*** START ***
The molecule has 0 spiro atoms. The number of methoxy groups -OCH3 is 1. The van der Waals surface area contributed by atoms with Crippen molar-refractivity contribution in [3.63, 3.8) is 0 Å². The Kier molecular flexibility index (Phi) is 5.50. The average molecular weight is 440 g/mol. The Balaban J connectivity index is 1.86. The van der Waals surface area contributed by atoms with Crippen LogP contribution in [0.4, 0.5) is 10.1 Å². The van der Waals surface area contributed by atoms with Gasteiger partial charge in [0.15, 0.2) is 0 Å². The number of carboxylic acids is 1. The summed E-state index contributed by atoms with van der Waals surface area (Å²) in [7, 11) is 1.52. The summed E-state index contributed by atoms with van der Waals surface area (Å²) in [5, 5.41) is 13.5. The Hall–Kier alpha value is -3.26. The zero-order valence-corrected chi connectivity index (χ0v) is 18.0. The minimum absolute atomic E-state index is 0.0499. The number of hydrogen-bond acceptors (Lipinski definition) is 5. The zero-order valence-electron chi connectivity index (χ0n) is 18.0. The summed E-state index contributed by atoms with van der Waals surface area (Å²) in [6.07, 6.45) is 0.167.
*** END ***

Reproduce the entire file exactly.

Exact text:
The molecule has 0 spiro atoms. The number of methoxy groups -OCH3 is 1. The van der Waals surface area contributed by atoms with Crippen molar-refractivity contribution in [3.63, 3.8) is 0 Å². The Kier molecular flexibility index (Phi) is 5.50. The average molecular weight is 440 g/mol. The Balaban J connectivity index is 1.86. The van der Waals surface area contributed by atoms with Crippen LogP contribution in [0.4, 0.5) is 10.1 Å². The van der Waals surface area contributed by atoms with Gasteiger partial charge in [0.15, 0.2) is 0 Å². The number of carboxylic acids is 1. The summed E-state index contributed by atoms with van der Waals surface area (Å²) in [7, 11) is 1.52. The summed E-state index contributed by atoms with van der Waals surface area (Å²) in [5, 5.41) is 13.5. The Hall–Kier alpha value is -3.26. The zero-order valence-corrected chi connectivity index (χ0v) is 18.0. The minimum absolute atomic E-state index is 0.0499. The number of hydrogen-bond acceptors (Lipinski definition) is 5. The zero-order valence-electron chi connectivity index (χ0n) is 18.0. The summed E-state index contributed by atoms with van der Waals surface area (Å²) in [6.07, 6.45) is 0.167.